Archive for Donald Glover

Solo: A Star Wars Story

Posted in Action/Adventure, Movie Reviews, Sci-Fi/Fantasy with tags , , , , , , , , , , , , , , , , , , , on June 12, 2018 by Mystery Man

PLOT (spoiler alert!!!):

On the shipbuilding world of Corellia, orphaned children are made to steal in order to survive. Han and his lover Qi’ra make an escape from the clutches of a local criminal gang. They bribe an Imperial officer with a stolen sample of coaxium, a powerful hyperspace fuel, in exchange for passage on an outgoing transport, but Qi’ra is apprehended by their pursuers before she can board. Han vows to return for her and joins the Imperial Navy as a flight cadet. When the recruiting officer asks for his family name, Han says he has no family, and is alone, so the recruiter gives him the surname “Solo” in his documents.

Three years later, Han has been expelled from the Imperial Flight Academy for insubordination. While serving as an infantryman during a battle on the planet Mimban, he encounters a gang of criminals posing as Imperial soldiers led by Tobias Beckett. He tries to blackmail them into taking him with them, but Beckett has him arrested for desertion and thrown into a pit to be fed to a beast – a Wookiee named Chewbacca. Able to understand Chewbacca’s language, Han persuades him to work together to escape their confinement. In need of extra hands, Beckett rescues them and enlists them in the gang’s plot to steal a shipment of coaxium on the planet Vandor-1. The plan goes awry when the Cloud Riders show up with their leader Enfys Nest, resulting in the deaths of two crew members, Rio Durant and Beckett’s wife, Val, and the destruction of the coaxium.

Beckett reveals he was ordered to steal the shipment for Dryden Vos, a high-ranking crime boss in the Crimson Dawn syndicate. Han and Chewbacca volunteer to help him steal another shipment to repay the debt. They travel to Vos’s yacht where Han finds Qi’ra, who has joined Crimson Dawn and become Vos’s top lieutenant. Han suggests a risky plan to steal unrefined coaxium from the mines on the planet Kessel; Vos approves but insists that Qi’ra accompany the team. She leads them to Lando Calrissian, an accomplished smuggler and pilot who she hopes will lend them his ship. Han challenges Lando to a game of sabacc, with the wager being Lando’s ship. Lando cheats to win but agrees to join the mission in exchange for a share of the profits.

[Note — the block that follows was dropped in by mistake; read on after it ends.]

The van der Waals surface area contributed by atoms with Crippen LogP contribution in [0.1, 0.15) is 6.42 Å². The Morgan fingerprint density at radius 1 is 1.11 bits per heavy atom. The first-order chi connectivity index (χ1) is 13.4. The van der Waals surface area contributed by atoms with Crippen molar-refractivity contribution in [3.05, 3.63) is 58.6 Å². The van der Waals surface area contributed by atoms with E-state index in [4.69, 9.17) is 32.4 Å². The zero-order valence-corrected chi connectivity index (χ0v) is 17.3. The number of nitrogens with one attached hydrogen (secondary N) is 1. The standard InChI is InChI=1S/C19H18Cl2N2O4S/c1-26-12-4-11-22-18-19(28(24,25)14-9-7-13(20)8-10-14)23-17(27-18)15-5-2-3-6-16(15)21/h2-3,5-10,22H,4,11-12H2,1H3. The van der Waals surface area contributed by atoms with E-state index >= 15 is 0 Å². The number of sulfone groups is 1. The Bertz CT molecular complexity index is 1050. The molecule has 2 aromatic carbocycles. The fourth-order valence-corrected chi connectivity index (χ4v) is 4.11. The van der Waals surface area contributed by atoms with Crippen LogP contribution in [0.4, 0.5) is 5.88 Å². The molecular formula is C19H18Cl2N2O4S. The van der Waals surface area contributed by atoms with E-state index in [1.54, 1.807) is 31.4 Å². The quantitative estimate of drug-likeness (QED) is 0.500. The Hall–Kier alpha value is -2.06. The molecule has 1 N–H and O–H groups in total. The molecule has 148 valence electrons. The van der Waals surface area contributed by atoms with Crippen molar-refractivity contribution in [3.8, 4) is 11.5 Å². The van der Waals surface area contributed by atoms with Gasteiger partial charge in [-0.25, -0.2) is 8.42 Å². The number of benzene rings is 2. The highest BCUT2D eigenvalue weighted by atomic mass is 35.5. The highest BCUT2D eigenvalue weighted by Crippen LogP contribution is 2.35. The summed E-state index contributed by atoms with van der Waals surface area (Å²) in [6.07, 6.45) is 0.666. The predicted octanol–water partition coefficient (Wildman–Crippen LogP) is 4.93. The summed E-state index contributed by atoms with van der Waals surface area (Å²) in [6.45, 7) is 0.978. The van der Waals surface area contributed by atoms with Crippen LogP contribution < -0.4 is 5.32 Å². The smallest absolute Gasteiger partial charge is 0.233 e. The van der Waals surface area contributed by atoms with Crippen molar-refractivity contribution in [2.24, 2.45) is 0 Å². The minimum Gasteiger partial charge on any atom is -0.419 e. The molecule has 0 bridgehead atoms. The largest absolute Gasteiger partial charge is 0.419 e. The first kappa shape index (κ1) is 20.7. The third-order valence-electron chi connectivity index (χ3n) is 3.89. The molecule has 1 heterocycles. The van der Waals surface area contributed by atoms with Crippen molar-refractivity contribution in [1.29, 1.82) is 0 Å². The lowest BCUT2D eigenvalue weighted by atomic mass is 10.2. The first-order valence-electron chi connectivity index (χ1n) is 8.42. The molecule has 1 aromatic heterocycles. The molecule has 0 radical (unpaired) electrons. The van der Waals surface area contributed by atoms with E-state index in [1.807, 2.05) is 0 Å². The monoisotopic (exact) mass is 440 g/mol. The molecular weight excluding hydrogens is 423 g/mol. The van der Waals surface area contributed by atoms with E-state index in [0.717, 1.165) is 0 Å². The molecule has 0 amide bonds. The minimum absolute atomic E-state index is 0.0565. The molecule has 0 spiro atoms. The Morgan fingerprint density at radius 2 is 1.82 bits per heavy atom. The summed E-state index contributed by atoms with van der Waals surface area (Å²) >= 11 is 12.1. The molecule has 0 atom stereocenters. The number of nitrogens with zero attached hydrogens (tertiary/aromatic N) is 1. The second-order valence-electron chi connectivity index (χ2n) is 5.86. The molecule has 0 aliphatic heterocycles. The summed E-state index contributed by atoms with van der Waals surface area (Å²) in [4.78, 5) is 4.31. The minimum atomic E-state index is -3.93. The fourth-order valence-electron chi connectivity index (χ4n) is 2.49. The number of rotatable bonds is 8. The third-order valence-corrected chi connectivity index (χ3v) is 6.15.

The team boards his ship, the Millennium Falcon, and heads for Kessel. After reaching the planet and infiltrating the mine, Lando’s droid co-pilot L3-37 instigates a slave revolt. They use the confusion to steal a consignment of coaxium, but L3 is severely damaged and Lando is injured during the escape. With the help of L3’s navigational computer, freshly hotwired into the ship’s systems, Han pilots the ship along a dangerous route through an uncharted maelstrom to elude an Imperial blockade. The Falcon, badly damaged, lands on the planet Savareen to process the coaxium.

During a confrontation with Enfys, who has tracked the team from Vandor, Lando flees in the Falcon. Enfys explains to Han that she and her crew are not pirates, but rebels trying to prevent the syndicates and the Empire from gaining power. Han becomes sympathetic to their cause and tries to trick Vos, but Beckett has already alerted him to the double-cross. Vos sends his guards to kill Enfys, but the Cloud Riders overpower them instead, leaving Vos defenseless. Having anticipated Vos’s strategy, Han tries to take the coaxium, only for Beckett to betray Vos, escaping with it and taking Chewbacca hostage. Qi’ra kills Vos and sends Han after Beckett; once alone, she contacts Vos’s superior, Maul, to inform him of the mission’s failure and claim Vos’s position within the syndicate. She avoids telling him of Han’s involvement, instead blaming everything on Beckett.

Han catches up to Beckett and confronts him. Han shoots Beckett first before he can shoot him, and with his dying words Beckett tells Han he made the smart choice. Qi’ra leaves in Vos’ yacht, while Han and Chewbacca turn the coaxium over to Enfys. She offers Han a chance to join the rebellion against the Empire; when he declines, she gives him one vial of coaxium, enough to buy a ship of his own. Han and Chewbacca locate Lando and challenge him to a rematch in sabacc, once again wagering the Falcon. Han wins, having stolen the card Lando was keeping up his sleeve in order to cheat, and he and Chewbacca leave for Tatooine, where a “big-shot gangster” is putting together a smuggling operation.

REVIEW: